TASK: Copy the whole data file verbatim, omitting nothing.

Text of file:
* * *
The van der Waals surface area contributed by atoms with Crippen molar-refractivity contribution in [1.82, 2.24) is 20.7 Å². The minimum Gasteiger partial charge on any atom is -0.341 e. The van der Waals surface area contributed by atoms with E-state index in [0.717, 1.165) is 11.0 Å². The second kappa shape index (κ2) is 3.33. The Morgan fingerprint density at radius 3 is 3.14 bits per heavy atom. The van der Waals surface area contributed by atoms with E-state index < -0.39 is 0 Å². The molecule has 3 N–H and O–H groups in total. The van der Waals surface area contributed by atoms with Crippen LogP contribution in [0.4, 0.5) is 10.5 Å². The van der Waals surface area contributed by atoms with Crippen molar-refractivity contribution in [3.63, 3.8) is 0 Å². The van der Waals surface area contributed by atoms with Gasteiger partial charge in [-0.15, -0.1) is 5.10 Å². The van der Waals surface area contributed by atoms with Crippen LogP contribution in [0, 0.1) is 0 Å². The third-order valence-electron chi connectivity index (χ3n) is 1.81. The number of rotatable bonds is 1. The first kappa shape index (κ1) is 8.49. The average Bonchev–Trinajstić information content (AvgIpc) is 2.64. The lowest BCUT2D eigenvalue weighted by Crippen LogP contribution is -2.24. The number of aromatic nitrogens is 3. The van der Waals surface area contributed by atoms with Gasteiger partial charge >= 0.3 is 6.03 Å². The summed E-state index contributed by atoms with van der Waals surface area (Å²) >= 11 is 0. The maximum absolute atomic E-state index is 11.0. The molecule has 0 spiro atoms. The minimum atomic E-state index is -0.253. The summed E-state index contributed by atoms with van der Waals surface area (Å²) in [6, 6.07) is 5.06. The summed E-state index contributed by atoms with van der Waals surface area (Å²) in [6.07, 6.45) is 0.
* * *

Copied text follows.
The van der Waals surface area contributed by atoms with Crippen molar-refractivity contribution in [1.82, 2.24) is 20.7 Å². The minimum Gasteiger partial charge on any atom is -0.341 e. The van der Waals surface area contributed by atoms with E-state index in [0.717, 1.165) is 11.0 Å². The second kappa shape index (κ2) is 3.33. The Morgan fingerprint density at radius 3 is 3.14 bits per heavy atom. The van der Waals surface area contributed by atoms with E-state index < -0.39 is 0 Å². The molecule has 3 N–H and O–H groups in total. The van der Waals surface area contributed by atoms with Crippen LogP contribution in [0.4, 0.5) is 10.5 Å². The van der Waals surface area contributed by atoms with Crippen molar-refractivity contribution in [3.63, 3.8) is 0 Å². The van der Waals surface area contributed by atoms with Gasteiger partial charge in [-0.15, -0.1) is 5.10 Å². The van der Waals surface area contributed by atoms with Crippen LogP contribution in [0, 0.1) is 0 Å². The third-order valence-electron chi connectivity index (χ3n) is 1.81. The number of rotatable bonds is 1. The first kappa shape index (κ1) is 8.49. The average Bonchev–Trinajstić information content (AvgIpc) is 2.64. The lowest BCUT2D eigenvalue weighted by Crippen LogP contribution is -2.24. The number of aromatic nitrogens is 3. The van der Waals surface area contributed by atoms with Gasteiger partial charge >= 0.3 is 6.03 Å². The summed E-state index contributed by atoms with van der Waals surface area (Å²) >= 11 is 0. The maximum absolute atomic E-state index is 11.0. The molecule has 0 spiro atoms. The minimum atomic E-state index is -0.253. The summed E-state index contributed by atoms with van der Waals surface area (Å²) in [6, 6.07) is 5.06. The summed E-state index contributed by atoms with van der Waals surface area (Å²) in [6.07, 6.45) is 0.